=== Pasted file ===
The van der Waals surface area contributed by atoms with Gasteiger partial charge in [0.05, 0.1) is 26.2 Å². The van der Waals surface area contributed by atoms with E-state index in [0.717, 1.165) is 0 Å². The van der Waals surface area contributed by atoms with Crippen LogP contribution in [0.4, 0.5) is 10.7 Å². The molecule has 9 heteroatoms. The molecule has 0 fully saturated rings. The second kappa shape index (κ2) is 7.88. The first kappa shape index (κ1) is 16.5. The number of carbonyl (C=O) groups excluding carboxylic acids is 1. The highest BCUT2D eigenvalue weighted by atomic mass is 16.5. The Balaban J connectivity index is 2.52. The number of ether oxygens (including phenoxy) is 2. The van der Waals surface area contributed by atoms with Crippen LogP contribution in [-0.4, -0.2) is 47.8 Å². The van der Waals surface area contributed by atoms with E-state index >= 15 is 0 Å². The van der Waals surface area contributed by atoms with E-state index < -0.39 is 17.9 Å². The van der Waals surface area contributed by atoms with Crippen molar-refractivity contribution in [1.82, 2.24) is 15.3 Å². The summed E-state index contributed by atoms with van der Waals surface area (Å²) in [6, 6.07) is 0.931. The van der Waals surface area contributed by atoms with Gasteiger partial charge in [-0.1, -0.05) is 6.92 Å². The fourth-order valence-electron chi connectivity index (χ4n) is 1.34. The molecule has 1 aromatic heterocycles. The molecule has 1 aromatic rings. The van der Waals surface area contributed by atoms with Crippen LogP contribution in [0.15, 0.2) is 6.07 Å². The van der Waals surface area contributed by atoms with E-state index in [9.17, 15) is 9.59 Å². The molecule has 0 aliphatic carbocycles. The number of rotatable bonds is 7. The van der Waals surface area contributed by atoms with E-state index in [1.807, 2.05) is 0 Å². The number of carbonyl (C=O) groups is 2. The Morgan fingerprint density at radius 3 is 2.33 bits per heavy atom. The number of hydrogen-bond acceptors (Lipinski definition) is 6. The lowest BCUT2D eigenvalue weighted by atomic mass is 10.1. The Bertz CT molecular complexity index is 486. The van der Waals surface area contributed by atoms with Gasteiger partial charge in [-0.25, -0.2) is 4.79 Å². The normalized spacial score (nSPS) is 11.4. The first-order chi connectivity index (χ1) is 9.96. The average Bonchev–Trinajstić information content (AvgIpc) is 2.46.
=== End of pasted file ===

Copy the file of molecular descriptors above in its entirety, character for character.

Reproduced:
The van der Waals surface area contributed by atoms with Gasteiger partial charge in [0.05, 0.1) is 26.2 Å². The van der Waals surface area contributed by atoms with E-state index in [0.717, 1.165) is 0 Å². The van der Waals surface area contributed by atoms with Crippen LogP contribution in [0.4, 0.5) is 10.7 Å². The molecule has 9 heteroatoms. The molecule has 0 fully saturated rings. The second kappa shape index (κ2) is 7.88. The first kappa shape index (κ1) is 16.5. The number of carbonyl (C=O) groups excluding carboxylic acids is 1. The highest BCUT2D eigenvalue weighted by atomic mass is 16.5. The Balaban J connectivity index is 2.52. The number of ether oxygens (including phenoxy) is 2. The van der Waals surface area contributed by atoms with Crippen LogP contribution in [-0.4, -0.2) is 47.8 Å². The van der Waals surface area contributed by atoms with E-state index >= 15 is 0 Å². The van der Waals surface area contributed by atoms with E-state index < -0.39 is 17.9 Å². The van der Waals surface area contributed by atoms with Crippen molar-refractivity contribution in [1.82, 2.24) is 15.3 Å². The summed E-state index contributed by atoms with van der Waals surface area (Å²) in [6, 6.07) is 0.931. The van der Waals surface area contributed by atoms with Gasteiger partial charge in [-0.1, -0.05) is 6.92 Å². The fourth-order valence-electron chi connectivity index (χ4n) is 1.34. The molecule has 1 aromatic heterocycles. The molecule has 1 aromatic rings. The van der Waals surface area contributed by atoms with Crippen LogP contribution in [0.15, 0.2) is 6.07 Å². The van der Waals surface area contributed by atoms with E-state index in [9.17, 15) is 9.59 Å². The molecule has 0 aliphatic carbocycles. The number of rotatable bonds is 7. The van der Waals surface area contributed by atoms with E-state index in [1.807, 2.05) is 0 Å². The number of carbonyl (C=O) groups is 2. The Morgan fingerprint density at radius 3 is 2.33 bits per heavy atom. The number of hydrogen-bond acceptors (Lipinski definition) is 6. The lowest BCUT2D eigenvalue weighted by atomic mass is 10.1. The Bertz CT molecular complexity index is 486. The van der Waals surface area contributed by atoms with Gasteiger partial charge in [-0.25, -0.2) is 4.79 Å². The normalized spacial score (nSPS) is 11.4. The first-order chi connectivity index (χ1) is 9.96. The average Bonchev–Trinajstić information content (AvgIpc) is 2.46.